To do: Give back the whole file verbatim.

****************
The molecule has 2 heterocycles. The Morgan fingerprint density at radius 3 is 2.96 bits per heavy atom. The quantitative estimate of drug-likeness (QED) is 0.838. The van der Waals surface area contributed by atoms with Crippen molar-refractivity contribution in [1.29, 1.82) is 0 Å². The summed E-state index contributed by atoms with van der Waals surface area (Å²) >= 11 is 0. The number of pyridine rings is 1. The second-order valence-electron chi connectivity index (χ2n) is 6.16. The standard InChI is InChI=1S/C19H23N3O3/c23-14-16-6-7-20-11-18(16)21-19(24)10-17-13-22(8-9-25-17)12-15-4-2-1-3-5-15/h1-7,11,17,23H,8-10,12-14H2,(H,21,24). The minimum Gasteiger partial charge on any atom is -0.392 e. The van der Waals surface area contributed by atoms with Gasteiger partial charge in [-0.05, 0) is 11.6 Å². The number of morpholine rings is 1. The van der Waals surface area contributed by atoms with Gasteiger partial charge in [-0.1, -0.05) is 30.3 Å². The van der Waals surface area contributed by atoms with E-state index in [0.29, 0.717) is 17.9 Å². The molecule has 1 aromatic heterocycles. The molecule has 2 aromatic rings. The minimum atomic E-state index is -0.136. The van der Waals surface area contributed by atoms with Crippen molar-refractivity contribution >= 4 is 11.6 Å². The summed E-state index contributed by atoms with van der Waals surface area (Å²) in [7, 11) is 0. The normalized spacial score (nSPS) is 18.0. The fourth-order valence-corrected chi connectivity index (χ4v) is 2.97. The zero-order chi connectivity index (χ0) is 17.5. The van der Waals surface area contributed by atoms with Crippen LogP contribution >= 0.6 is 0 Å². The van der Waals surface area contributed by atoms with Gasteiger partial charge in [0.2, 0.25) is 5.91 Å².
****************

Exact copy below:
The molecule has 2 heterocycles. The Morgan fingerprint density at radius 3 is 2.96 bits per heavy atom. The quantitative estimate of drug-likeness (QED) is 0.838. The van der Waals surface area contributed by atoms with Crippen molar-refractivity contribution in [1.29, 1.82) is 0 Å². The summed E-state index contributed by atoms with van der Waals surface area (Å²) >= 11 is 0. The number of pyridine rings is 1. The second-order valence-electron chi connectivity index (χ2n) is 6.16. The standard InChI is InChI=1S/C19H23N3O3/c23-14-16-6-7-20-11-18(16)21-19(24)10-17-13-22(8-9-25-17)12-15-4-2-1-3-5-15/h1-7,11,17,23H,8-10,12-14H2,(H,21,24). The minimum Gasteiger partial charge on any atom is -0.392 e. The van der Waals surface area contributed by atoms with Gasteiger partial charge in [-0.05, 0) is 11.6 Å². The number of morpholine rings is 1. The van der Waals surface area contributed by atoms with Gasteiger partial charge in [-0.1, -0.05) is 30.3 Å². The van der Waals surface area contributed by atoms with E-state index in [0.29, 0.717) is 17.9 Å². The molecule has 1 aromatic heterocycles. The molecule has 2 aromatic rings. The minimum atomic E-state index is -0.136. The van der Waals surface area contributed by atoms with Crippen molar-refractivity contribution >= 4 is 11.6 Å². The summed E-state index contributed by atoms with van der Waals surface area (Å²) in [7, 11) is 0. The normalized spacial score (nSPS) is 18.0. The fourth-order valence-corrected chi connectivity index (χ4v) is 2.97. The zero-order chi connectivity index (χ0) is 17.5. The van der Waals surface area contributed by atoms with Crippen LogP contribution >= 0.6 is 0 Å². The van der Waals surface area contributed by atoms with Gasteiger partial charge in [0.2, 0.25) is 5.91 Å².